Book Review – The Memory Box by Eva Lesko Natiello

The memory box

This book starts off with such promise, excitement and suspense, but then quickly deteriorates into the most ridiculous, improbable story I’ve read in a long time. If you can suspend belief for the duration of this book, then you’ll be ok; if not, then I suggest you don’t start it in the first place!

Caroline is a seemingly average suburban housewife, mother of two, and wannabe writer. Apparently the hobby of the moment amongst her fellow school moms is Googling yourself, which Caroline does, with minimal results. But then for some odd reason, she decides to Google herself under her maiden name, and discovers a whole life that she has conveniently forgotten all about!

And all of a sudden, out of the blue, she finds herself in a downward spiral of such epic proportions you’d think someone would notice and intervene. But strangely, even though there is something slightly unnerving about Caroline’s sudden jittery behaviour, nobody really seems to pay that much attention to it. Her husband, children and friends all seem to go along with her unexplained ‘accidents’ (falling down and visibly injuring herself), and her chronic tiredness and constant need to sleep!

You’d think with all the bizarre discoveries Caroline has made (her sister, who she adored, has been dead for years, something she has no recollection of!), she would confide in someone close to her, like her husband maybe? Why wouldn’t she want the reassurance of someone close to her, who would be able to support and comfort her? This is never explained, and for some reason, Caroline does quite the opposite, not wanting to talk to anyone about her discoveries.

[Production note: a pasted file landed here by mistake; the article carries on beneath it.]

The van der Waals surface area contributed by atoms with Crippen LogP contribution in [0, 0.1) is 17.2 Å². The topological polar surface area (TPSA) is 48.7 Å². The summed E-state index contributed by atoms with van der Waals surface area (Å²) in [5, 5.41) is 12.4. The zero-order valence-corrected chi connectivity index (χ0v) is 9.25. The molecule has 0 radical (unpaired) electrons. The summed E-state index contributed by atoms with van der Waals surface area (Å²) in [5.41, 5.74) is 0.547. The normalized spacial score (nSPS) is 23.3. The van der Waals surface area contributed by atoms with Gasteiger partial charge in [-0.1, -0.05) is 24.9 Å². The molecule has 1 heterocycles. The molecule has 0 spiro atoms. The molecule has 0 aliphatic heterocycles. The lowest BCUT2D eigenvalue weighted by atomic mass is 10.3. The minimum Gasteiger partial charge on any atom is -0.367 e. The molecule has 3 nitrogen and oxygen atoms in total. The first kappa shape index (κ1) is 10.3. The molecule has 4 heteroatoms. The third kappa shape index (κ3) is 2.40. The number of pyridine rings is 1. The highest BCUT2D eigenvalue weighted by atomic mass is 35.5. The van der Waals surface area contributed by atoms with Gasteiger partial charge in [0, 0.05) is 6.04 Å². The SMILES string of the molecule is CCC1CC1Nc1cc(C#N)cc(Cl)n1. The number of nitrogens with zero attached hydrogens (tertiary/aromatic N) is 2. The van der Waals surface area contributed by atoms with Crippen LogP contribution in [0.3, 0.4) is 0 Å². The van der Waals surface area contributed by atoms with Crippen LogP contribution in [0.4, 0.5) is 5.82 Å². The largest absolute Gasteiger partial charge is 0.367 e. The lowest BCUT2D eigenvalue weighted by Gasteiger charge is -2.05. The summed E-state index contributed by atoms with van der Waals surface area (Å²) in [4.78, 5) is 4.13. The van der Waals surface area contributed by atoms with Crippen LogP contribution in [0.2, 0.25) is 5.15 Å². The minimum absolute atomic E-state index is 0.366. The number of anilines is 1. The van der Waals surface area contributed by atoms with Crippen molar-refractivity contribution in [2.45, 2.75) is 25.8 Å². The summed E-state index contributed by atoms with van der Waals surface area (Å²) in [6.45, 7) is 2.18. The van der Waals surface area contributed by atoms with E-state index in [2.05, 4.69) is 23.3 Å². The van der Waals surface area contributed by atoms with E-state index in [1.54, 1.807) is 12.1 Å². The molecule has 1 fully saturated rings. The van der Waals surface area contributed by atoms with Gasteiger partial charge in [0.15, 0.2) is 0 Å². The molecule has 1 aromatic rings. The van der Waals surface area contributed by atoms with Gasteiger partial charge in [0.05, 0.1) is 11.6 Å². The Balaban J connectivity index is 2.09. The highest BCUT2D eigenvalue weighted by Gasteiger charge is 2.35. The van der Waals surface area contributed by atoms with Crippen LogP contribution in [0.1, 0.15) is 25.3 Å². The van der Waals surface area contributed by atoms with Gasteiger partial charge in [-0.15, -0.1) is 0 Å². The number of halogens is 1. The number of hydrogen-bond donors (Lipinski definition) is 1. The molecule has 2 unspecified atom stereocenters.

Instead she tries to stumble around (literally) on her own, uncovering things about her past that she claims she didn’t know. She seeks out Dr Sullivan, a psychiatrist who treated her and her family in this shadowy life she’s forgotten. She hears evidence of a vacuous, self-absorbed mother, who clearly had doubts about Caroline’s relationship with reality from when she was a child. But just as those in her present life are currently doing, back then her mother also did nothing about dealing with the issues that presented themselves.

Yes, there’s a big twist at the end which you’re expecting all along. You don’t exactly know how it’s all going to work out but you know that twist is coming, and this is pretty much all that kept me reading until the end. Even then, it still didn’t sit quite right for me. I know that fiction is meant to be just that, but you really need to stretch all the bounds of reality for this one.

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